Variety article that referred to Gore Vidal’s Caligula as “the Ben-Hur of porn” (could not have been earlier than June 1976 and could not have been later than July 1977). Oh. Never mind. Here it is:
For what it may be worth, according to Daily Variety vol. 156 no. 9, Friday, 16 June 1972, p. 3, col. 5, advance publicity promised that Deep Throat would be “the ‘Ben-Hur’ of porno pix.” Once again, Penthouse was engaging in its perennial copy-catting.
The identity of the author of the hardcore additions to the novelization of Gore Vidal’s Caligula. Oh. Never mind. The hardcore stuff was all in the original typescript. It was not added later. Oy.
Piernico Solinas’s diary kept during the shooting of Caligula.
Interviews with anyone who saw the Gore Vidal’s Caligula trade screenings in London in November 1978. Salah M. Hassanein of United Artists Theatre Corp. was there, but he’s over ninety years old and did not respond to my letter.
Contact information for anyone who worked on Franco Mannino’s score for Gore Vidal’s Caligula, or any musicians or technicians at the recording sessions.
Which cinema was scheduled to première Gore Vidal’s Caligula in New York City on 1 March 1979?
All papers submitted to the court in Rome concerning Giovanni Tinto Brass contro Produzioni Atlas Corsorziate, Felix e Penthouse (November 1978) as well as Judge Giovanni Giacobbe’s ruling.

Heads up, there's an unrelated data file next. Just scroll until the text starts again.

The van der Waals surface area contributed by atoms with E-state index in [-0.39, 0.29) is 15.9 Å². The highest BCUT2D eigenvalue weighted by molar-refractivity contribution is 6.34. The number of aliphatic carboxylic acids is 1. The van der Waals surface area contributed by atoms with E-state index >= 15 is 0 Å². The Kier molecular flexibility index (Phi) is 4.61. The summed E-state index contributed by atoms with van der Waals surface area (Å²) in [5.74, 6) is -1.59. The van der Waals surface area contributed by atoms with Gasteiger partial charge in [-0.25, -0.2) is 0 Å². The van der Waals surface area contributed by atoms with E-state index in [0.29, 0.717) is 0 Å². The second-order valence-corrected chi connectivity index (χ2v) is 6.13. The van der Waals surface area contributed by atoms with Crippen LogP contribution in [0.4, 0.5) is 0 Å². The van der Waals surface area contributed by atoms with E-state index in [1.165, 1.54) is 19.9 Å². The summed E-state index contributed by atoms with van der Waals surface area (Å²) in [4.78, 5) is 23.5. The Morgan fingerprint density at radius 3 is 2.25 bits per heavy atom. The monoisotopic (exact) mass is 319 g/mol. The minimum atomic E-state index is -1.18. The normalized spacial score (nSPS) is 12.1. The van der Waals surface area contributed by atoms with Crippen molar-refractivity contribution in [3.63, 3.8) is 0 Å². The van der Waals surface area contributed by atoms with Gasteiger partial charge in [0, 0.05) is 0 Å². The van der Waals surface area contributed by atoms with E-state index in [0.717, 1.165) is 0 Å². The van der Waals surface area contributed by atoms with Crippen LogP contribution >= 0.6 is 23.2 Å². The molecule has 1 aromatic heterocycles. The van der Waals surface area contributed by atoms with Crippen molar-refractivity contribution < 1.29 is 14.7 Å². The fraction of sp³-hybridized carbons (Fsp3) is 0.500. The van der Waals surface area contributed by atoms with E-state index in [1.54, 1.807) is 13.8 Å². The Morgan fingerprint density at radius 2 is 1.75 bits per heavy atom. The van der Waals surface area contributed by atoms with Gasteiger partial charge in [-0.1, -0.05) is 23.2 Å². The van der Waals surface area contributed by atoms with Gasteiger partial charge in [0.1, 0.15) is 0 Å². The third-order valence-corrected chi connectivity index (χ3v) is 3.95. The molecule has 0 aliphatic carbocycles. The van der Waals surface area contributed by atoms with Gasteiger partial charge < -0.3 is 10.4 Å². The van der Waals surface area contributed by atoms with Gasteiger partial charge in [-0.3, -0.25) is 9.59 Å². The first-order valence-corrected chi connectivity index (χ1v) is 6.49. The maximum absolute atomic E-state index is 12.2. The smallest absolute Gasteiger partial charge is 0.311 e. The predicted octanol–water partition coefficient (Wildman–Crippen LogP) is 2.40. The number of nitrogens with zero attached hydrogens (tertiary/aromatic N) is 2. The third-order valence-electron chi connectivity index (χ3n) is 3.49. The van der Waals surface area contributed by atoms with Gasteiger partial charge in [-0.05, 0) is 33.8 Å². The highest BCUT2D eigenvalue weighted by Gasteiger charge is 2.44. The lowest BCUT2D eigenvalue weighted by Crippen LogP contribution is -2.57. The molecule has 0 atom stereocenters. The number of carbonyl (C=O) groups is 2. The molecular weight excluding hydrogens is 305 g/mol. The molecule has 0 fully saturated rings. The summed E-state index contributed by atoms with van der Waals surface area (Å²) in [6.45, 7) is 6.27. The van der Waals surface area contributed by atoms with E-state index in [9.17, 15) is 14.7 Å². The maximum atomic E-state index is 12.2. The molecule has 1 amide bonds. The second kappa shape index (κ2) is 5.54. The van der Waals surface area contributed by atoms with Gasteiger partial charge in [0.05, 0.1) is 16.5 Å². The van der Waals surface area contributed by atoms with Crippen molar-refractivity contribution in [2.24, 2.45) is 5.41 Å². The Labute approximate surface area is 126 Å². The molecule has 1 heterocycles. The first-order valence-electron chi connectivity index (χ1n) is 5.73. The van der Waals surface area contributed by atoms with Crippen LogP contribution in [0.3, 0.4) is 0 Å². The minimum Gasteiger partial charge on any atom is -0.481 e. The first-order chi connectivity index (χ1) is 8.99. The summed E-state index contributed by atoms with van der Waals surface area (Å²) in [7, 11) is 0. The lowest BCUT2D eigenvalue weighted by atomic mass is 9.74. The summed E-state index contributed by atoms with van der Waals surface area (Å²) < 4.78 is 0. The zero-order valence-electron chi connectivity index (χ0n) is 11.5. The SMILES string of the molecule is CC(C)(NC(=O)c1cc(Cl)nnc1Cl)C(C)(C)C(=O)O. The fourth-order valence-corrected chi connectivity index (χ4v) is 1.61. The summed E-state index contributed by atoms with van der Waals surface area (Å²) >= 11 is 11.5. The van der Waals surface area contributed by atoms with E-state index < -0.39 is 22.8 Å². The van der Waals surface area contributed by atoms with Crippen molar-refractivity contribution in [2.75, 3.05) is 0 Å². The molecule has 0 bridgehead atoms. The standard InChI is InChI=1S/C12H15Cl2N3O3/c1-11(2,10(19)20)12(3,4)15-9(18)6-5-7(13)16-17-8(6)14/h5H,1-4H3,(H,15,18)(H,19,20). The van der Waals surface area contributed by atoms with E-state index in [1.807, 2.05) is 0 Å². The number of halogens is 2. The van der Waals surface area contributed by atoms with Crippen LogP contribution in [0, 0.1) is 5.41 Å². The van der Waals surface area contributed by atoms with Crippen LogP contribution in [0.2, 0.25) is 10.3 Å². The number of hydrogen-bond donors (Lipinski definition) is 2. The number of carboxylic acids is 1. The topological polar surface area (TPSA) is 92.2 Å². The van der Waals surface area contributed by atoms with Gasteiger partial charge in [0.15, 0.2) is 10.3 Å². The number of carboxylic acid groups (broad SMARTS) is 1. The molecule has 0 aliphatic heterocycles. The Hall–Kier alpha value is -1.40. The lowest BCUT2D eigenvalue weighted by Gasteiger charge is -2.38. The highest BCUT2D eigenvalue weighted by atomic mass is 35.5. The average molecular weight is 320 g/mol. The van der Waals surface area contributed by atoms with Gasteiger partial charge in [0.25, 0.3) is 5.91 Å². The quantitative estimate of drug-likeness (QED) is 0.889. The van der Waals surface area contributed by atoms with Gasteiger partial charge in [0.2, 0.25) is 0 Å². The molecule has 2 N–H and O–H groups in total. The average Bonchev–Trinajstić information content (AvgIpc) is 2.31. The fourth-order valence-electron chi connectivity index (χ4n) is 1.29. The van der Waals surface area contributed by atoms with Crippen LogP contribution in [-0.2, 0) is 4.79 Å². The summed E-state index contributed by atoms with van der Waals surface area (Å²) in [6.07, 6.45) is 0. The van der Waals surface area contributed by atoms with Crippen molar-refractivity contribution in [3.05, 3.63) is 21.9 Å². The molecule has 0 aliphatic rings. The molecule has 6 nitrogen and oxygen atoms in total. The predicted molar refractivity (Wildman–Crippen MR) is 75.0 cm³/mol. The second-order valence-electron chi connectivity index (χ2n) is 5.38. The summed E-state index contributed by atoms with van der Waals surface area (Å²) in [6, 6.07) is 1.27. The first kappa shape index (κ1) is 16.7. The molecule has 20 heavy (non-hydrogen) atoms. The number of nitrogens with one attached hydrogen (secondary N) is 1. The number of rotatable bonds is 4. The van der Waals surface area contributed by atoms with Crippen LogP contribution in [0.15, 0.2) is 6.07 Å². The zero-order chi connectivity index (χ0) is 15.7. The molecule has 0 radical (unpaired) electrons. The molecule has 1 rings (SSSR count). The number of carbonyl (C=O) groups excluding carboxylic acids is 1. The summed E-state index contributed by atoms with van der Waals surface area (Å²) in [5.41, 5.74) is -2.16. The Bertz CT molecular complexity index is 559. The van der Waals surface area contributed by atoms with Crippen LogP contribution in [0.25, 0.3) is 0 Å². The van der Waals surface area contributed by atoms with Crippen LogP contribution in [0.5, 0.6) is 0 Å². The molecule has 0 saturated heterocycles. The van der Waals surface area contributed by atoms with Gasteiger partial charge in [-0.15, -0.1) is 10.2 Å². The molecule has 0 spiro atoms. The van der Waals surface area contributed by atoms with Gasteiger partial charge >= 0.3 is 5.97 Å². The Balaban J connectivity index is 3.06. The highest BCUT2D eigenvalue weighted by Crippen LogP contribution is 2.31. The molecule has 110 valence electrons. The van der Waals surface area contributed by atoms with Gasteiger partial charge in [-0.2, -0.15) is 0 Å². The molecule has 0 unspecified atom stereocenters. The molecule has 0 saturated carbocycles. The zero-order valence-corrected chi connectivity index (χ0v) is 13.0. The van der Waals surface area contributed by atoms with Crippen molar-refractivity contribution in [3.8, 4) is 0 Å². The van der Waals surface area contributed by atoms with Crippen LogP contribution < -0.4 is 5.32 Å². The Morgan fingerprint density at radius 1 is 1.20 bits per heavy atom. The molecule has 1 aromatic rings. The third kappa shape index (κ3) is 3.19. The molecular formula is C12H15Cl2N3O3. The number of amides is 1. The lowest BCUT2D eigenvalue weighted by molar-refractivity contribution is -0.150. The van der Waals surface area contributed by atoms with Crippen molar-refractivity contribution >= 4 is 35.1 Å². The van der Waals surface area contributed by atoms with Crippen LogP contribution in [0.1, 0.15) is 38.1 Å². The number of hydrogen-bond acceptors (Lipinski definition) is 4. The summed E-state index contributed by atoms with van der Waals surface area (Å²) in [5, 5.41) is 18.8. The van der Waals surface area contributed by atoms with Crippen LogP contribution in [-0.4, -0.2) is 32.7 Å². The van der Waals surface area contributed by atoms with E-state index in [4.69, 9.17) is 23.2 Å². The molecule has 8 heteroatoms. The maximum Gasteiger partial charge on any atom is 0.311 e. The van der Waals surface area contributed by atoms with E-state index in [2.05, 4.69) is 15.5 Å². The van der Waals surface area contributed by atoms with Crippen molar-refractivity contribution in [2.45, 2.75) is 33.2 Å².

We have Paragroup Limited’s complaint of 29 January 1979 in the matter of Paragroup Limited v. Franco Rossellini, Felix Cinematografica Srl, and Penthouse Clubs International Establishment (Civil Court of the City of New York, County of New York), but we don’t have the response or the settlement.
Contract between Warner Books and Futura concerning novelization of Gore Vidal’s Caligula (circa April 1979).
1982 plagiarism suit, Claude Baks v. Penthouse International Ltd et al, United States District Court – Southern District of New York, docket number 82 Civ. 2609 (CSH). I can’t find this. Because it was settled out of court, the court kept no records. Can anyone dig in and find this for me? You see, to the best of my knowledge, Baks never published anything — not an essay, not an article, not a letter to the editor, not a poem, not a piece of doggerel. Nothing. Nada. Except once. And that’s what staggers my imagination.